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Covered jar

Photo: Elizabeth Mann

Covered jar

early 1950s

Peter Voulkos

American, 1924-2002

Peter Voulkos (1924-2002), was one of the most influential American artists working in clay in the 20th century. He earned his MFA from the California College of Arts and Crafts and together with Rudy Autio became the first resident artists in 1951 at the Archie Bray Foundation, a center for the ceramic arts in Helen, Montana. Voulkos was soon made resident director, serving from 1951-54. In 1952, Japanese ceramic artist Hamada Shōji, philosopher Sōetsu Yanagi, and the British Studio potter, Bernard Leach visited Voulkos at the foundation, the period of time when this Asian-inspired jar was produced. Its simplicity of form and tactile glaze represent Voulkos’s early practice, values also reflected in Hamada Shōji’s work, which is represented in SAM’s collection. Robert Shields, a good friend of Peter Voulkos’ and the donor of this jar, also visited Voulkos in Montana during this period. Two snapshots of Voulkos at the wheel, as well as a postcard that recorded the Japanese delegation’s visit were found inside the jar.

A summer teaching appointment at Black Mountain College in Asheville, North Carolina, exposed Voulkos to the work of the abstract expressionists. They inspired a tectonic shift in his work, taking clay beyond traditional ceramic forms to an exploration of sculptural mass, weight, space, and scale. Interestingly, Voulkos made some of his most compelling large-scale works in the 90s, when he was already in his seventies, using heaps of clay to form vessels, or “stacks,” measuring some four-foot tall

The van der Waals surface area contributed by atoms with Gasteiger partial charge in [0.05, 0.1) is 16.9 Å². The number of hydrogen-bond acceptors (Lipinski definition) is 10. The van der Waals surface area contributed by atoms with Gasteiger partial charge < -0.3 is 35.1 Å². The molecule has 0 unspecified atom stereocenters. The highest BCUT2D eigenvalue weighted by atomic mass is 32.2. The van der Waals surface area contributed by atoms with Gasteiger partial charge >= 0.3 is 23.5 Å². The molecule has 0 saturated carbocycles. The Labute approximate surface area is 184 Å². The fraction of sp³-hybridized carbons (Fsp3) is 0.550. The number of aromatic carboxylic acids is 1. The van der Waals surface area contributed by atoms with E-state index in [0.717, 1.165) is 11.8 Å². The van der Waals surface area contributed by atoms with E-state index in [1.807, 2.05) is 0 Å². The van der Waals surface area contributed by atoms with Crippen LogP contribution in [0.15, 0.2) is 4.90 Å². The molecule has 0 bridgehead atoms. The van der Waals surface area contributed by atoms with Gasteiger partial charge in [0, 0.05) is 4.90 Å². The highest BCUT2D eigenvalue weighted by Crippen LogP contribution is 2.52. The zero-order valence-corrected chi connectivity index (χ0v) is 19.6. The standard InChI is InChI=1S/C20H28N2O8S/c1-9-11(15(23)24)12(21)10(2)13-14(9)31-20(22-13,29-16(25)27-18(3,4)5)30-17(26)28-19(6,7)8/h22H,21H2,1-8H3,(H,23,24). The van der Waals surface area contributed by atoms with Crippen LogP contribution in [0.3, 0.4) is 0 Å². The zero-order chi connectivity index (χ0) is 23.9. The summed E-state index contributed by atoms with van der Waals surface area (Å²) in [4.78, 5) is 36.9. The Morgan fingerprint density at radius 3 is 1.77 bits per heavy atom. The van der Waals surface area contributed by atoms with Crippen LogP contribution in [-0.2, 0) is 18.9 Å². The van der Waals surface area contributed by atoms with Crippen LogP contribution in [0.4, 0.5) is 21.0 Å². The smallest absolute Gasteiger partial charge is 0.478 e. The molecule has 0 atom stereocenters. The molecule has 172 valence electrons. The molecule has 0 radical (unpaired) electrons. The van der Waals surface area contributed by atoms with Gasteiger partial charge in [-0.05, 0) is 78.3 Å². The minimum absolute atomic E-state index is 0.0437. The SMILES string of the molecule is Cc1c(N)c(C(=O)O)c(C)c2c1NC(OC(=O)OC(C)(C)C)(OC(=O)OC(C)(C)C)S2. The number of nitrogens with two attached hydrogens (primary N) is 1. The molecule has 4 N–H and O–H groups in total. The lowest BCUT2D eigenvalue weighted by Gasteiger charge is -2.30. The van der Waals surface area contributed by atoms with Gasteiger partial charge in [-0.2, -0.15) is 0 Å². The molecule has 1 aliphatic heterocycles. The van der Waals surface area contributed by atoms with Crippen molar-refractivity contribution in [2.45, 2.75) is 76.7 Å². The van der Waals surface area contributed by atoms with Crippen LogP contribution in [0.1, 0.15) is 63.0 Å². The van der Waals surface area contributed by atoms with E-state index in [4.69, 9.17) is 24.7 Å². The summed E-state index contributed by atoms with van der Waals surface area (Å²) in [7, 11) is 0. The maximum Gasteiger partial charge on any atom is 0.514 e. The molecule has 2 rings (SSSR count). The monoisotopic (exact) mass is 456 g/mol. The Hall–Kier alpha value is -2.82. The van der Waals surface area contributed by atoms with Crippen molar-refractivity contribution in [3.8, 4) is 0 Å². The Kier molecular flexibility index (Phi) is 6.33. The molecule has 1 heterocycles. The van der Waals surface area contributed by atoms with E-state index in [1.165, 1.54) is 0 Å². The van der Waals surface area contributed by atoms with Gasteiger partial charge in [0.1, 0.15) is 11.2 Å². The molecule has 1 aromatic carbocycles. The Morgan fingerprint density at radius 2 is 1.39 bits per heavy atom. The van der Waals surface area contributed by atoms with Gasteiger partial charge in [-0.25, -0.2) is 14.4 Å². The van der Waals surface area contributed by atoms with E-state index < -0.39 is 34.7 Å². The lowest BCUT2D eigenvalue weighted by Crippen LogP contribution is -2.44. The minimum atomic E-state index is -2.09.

Robert Shields may have been known as “one of the Grand Old Men in Northwest architecture” (Pacific Northwest Magazine), but it is his enduring passion for art that leaves a lasting legacy at SAM. When Mr Shields passed away in the summer of 2012, he left his entire estate to the Seattle Art Museum, its value to be used in support of the Asian art program.

One of the foremost Northwest architects of the mid-20th century, Mr Shields graduated from the University of Washington with an architecture degree in 1941. After serving in the Navy in WWII, he returned to Seattle and founded the architecture firm Tucker, Shields and Terry in 1946. Over the course of the next 30 years he established a reputation as one of the foremost Northwest architects as he designed homes, commercial spaces, the KIRO-TV headquarters, and Canlis restaurant.

A champion of Northwest art and artists (he counted Zoe Dusanne, Don Foster, Morris Graves, and Kenneth Callahan among his friends), Mr Shields was also passionate about Asian and Native American art, as well as European decorative arts; and he collected in all of these areas. He was a member of the museum’s Asian Art Council, the Seattle Clay Club, and the Puget Sound Bonsai Society. In honor of the opening of SAM Downtown in 1991, he donated several Japanese objects and a Morris Graves painting to the collection.

Stoneware
13 3/4 × 8 1/2in. (34.9 × 21.6cm)
Gift of the Estate of Robert M. Shields
2013.4.3
Photo: Elizabeth Mann
location
Not currently on view

Resources

Exhibition HistorySeattle, Washington, Seattle Art Museum, Exceptionally Ordinary: Mingei 1920–2020, Dec. 14, 2019 - Nov. 8, 2020.
Published ReferencesDelson, Susan. "The Intimite Beauty of Honest Craft." Wall Street Journal, November 30 - December 1, 2019: p. C14, reproduced. [A version of this article appears online on November 27, 2019: https://www.wsj.com/articles/the-intimate-beauty-of-honest-craft-11574870032.]

Seattle Art Museum acknowledges that we are on the traditional homelands of the Duwamish and the customary territories of the Suquamish and Muckleshoot Peoples. As a cultural and educational institution, we honor our ongoing connection to these communities past, present, and future. We also acknowledge the urban Native peoples from many Nations who call Seattle their home.

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